Clin­ton has not said what email ser­vice she used, but she ap­pears to have re­gistered the do­main “clin­tone­mail.com” in Janu­ary 2009, around the time her Sen­ate con­firm­a­tion hear­ings began for sec­ret­ary of State.

“For all we know, she could have been us­ing TOR,” said Peter Sing­er, a strategist and seni­or fel­low at the New Amer­ica Found­a­tion, re­fer­ring to the com­mu­nic­a­tions ser­vice that of­fers strin­gent se­cur­ity and pri­vacy pro­tec­tions. “She could have had the top private-sec­tor en­cryp­tion ex­perts in the world and everything be­ing routed through TOR, and we would con­clude, wow, this was a lot safer.”

But it is un­usu­al for com­mer­cial email ser­vices to have “the same re­sources that the U.S. gov­ern­ment would have on the se­cur­ity side,” Sing­er ad­ded.

Sog­hoi­an said it was “quite pos­sible” Clin­ton’s emails were “be­ing sent over a net­work that didn’t have any en­cryp­tion.” Only with­in the past couple of years have most com­mer­cial ser­vices, such as Ya­hoo and AOL, star­ted of­fer­ing a se­cur­ity fea­ture known as STARTTLS, a pro­tocol that al­lows send­ing en­cryp­ted emails across serv­ers. The State De­part­ment does de­ploy this en­cryp­tion stand­ard, though Sog­hoi­an was un­sure of how long it has been in use. Oth­er fed­er­al agen­cies, such as the FBI, do not use STARTTLS.

“If Clin­ton’s pro­vider didn’t have that turned on, then email between her and many, many people would not be pro­tec­ted over the In­ter­net,” Sog­hoi­an ad­ded.

But it is un­clear wheth­er the State De­part­ment could have ac­tu­ally provided stronger pro­tec­tions, as the agency has not been ex­empt from cy­ber vul­ner­ab­il­it­ies. Late last year, the agency was forced to shut down its email sys­tem after hack­ers ap­par­ently in­filt­rated the net­work. And in 2010, Wikileaks re­leased hun­dreds of thou­sands of clas­si­fied cables that had been sent to the State De­part­ment from its dip­lo­mat­ic mis­sions around the world. That leak, which oc­curred un­der Clin­ton’s watch, is widely con­sidered the largest ex­pos­ure of clas­si­fied doc­u­ments in his­tory.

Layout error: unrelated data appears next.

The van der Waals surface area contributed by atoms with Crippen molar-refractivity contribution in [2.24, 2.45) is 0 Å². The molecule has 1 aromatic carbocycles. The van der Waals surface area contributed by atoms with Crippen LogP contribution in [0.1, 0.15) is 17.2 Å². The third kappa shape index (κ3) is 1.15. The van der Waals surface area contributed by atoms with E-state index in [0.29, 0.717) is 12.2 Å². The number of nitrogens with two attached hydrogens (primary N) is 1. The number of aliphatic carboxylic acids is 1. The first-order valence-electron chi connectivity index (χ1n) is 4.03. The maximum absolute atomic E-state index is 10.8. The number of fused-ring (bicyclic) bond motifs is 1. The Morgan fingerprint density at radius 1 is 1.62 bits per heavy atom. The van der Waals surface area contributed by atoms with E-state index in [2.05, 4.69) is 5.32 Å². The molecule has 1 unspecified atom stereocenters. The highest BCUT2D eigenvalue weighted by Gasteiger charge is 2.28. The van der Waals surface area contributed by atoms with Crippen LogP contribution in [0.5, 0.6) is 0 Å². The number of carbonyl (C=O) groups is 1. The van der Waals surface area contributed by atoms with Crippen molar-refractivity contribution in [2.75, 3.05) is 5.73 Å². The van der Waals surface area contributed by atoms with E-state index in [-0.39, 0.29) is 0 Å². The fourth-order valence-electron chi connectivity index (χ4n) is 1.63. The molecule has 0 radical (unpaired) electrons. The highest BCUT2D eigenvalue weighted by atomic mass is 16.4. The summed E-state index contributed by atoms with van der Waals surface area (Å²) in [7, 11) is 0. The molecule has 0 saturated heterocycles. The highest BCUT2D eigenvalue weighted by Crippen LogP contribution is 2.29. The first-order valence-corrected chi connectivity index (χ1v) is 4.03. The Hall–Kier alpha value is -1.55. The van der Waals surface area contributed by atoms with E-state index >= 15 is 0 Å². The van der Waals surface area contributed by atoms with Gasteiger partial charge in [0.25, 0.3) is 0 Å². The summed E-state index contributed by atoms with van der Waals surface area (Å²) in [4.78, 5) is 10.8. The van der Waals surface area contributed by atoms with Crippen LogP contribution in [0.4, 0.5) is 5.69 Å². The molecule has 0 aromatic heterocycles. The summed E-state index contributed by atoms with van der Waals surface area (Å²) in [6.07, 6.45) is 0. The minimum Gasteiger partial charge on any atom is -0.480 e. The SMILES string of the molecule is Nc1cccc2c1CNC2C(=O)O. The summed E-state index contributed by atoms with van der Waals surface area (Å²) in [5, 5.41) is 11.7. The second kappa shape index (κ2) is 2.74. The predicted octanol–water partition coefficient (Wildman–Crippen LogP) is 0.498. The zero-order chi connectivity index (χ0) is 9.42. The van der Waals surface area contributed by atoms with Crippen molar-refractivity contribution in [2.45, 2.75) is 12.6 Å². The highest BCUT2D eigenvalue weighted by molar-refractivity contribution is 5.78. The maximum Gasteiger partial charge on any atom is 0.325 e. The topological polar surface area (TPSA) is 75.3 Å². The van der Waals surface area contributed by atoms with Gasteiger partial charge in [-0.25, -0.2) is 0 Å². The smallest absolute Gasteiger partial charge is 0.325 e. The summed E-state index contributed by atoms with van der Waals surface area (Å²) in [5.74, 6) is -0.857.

Though Clin­ton’s re­li­ance on per­son­al email has raised eye­brows, it is far from un­pre­ced­en­ted. Former Sec­ret­ary of State Colin Pow­ell has said he of­ten used per­son­al email when he ran the de­part­ment dur­ing the first term of the George W. Bush ad­min­is­tra­tion. John Kerry, the cur­rent sec­ret­ary, is the first to primar­ily use his of­fi­cial gov­ern­ment email ad­dress, ac­cord­ing to The Times.

The ques­tions about the se­cur­ity of Clin­ton’s emails ar­rive as the Obama ad­min­is­tra­tion has been ag­gress­ively push­ing a cy­ber­se­cur­ity agenda in the wake of dev­ast­at­ing data breaches like the one that crippled Sony Pic­tures late last year. Law­makers in both parties routinely point to cy­ber­se­cur­ity in both parties as one of a few policy areas where sub­stant­ive agree­ment can be real­ist­ic­ally achieved this year—but, so far, Pres­id­ent Obama’s road map has gained little trac­tion on Cap­it­ol Hill.

Fed­er­al of­fi­cials and se­cur­ity ex­perts alike, however, stress the im­port­ance of one’s own “di­git­al hy­giene” in keep­ing com­mu­nic­a­tions se­cure. Data breaches are largely seen as pre­vent­able if com­pan­ies and in­di­vidu­als are di­li­gent about pro­tect­ing their in­form­a­tion.

So how good was Clin­ton’s di­git­al hy­giene? Bet­ter than Merkel’s, her al­lies hope.